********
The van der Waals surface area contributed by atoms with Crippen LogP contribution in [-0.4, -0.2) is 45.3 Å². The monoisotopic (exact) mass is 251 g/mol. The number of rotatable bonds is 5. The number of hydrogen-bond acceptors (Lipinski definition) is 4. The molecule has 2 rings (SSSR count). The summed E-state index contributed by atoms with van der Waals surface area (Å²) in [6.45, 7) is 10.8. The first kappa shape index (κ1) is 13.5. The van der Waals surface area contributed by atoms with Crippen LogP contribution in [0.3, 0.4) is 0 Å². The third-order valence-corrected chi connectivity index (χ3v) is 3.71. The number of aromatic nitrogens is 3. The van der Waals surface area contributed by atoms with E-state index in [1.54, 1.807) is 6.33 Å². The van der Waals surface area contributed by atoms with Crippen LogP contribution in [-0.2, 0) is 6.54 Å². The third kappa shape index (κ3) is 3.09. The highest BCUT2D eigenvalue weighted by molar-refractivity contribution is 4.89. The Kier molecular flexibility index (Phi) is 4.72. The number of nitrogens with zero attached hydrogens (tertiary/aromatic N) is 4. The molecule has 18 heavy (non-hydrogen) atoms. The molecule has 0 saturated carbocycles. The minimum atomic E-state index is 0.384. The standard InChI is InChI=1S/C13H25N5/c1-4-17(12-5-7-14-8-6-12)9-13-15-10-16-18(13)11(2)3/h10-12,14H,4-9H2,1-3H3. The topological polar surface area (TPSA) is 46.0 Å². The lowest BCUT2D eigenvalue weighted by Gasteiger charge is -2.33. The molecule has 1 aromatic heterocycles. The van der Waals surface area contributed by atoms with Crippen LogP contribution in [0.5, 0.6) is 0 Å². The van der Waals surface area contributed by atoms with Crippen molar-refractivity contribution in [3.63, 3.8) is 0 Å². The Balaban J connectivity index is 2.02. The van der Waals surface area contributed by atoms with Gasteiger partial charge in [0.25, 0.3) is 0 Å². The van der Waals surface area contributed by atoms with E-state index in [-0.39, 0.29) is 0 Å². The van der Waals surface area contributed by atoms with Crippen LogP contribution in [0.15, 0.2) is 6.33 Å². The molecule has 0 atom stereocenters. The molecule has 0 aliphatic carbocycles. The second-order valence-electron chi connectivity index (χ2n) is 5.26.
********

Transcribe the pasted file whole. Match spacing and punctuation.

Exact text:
The van der Waals surface area contributed by atoms with Crippen LogP contribution in [-0.4, -0.2) is 45.3 Å². The monoisotopic (exact) mass is 251 g/mol. The number of rotatable bonds is 5. The number of hydrogen-bond acceptors (Lipinski definition) is 4. The molecule has 2 rings (SSSR count). The summed E-state index contributed by atoms with van der Waals surface area (Å²) in [6.45, 7) is 10.8. The first kappa shape index (κ1) is 13.5. The van der Waals surface area contributed by atoms with Crippen LogP contribution in [0.3, 0.4) is 0 Å². The third-order valence-corrected chi connectivity index (χ3v) is 3.71. The number of aromatic nitrogens is 3. The van der Waals surface area contributed by atoms with E-state index in [1.54, 1.807) is 6.33 Å². The van der Waals surface area contributed by atoms with Crippen LogP contribution in [-0.2, 0) is 6.54 Å². The third kappa shape index (κ3) is 3.09. The highest BCUT2D eigenvalue weighted by molar-refractivity contribution is 4.89. The Kier molecular flexibility index (Phi) is 4.72. The number of nitrogens with zero attached hydrogens (tertiary/aromatic N) is 4. The molecule has 18 heavy (non-hydrogen) atoms. The molecule has 0 saturated carbocycles. The minimum atomic E-state index is 0.384. The standard InChI is InChI=1S/C13H25N5/c1-4-17(12-5-7-14-8-6-12)9-13-15-10-16-18(13)11(2)3/h10-12,14H,4-9H2,1-3H3. The topological polar surface area (TPSA) is 46.0 Å². The lowest BCUT2D eigenvalue weighted by Gasteiger charge is -2.33. The molecule has 1 aromatic heterocycles. The van der Waals surface area contributed by atoms with Crippen LogP contribution in [0.5, 0.6) is 0 Å². The van der Waals surface area contributed by atoms with Crippen molar-refractivity contribution in [3.63, 3.8) is 0 Å². The Balaban J connectivity index is 2.02. The van der Waals surface area contributed by atoms with Gasteiger partial charge in [0.25, 0.3) is 0 Å². The van der Waals surface area contributed by atoms with E-state index in [-0.39, 0.29) is 0 Å². The van der Waals surface area contributed by atoms with Crippen LogP contribution in [0.15, 0.2) is 6.33 Å². The molecule has 0 atom stereocenters. The molecule has 0 aliphatic carbocycles. The second-order valence-electron chi connectivity index (χ2n) is 5.26.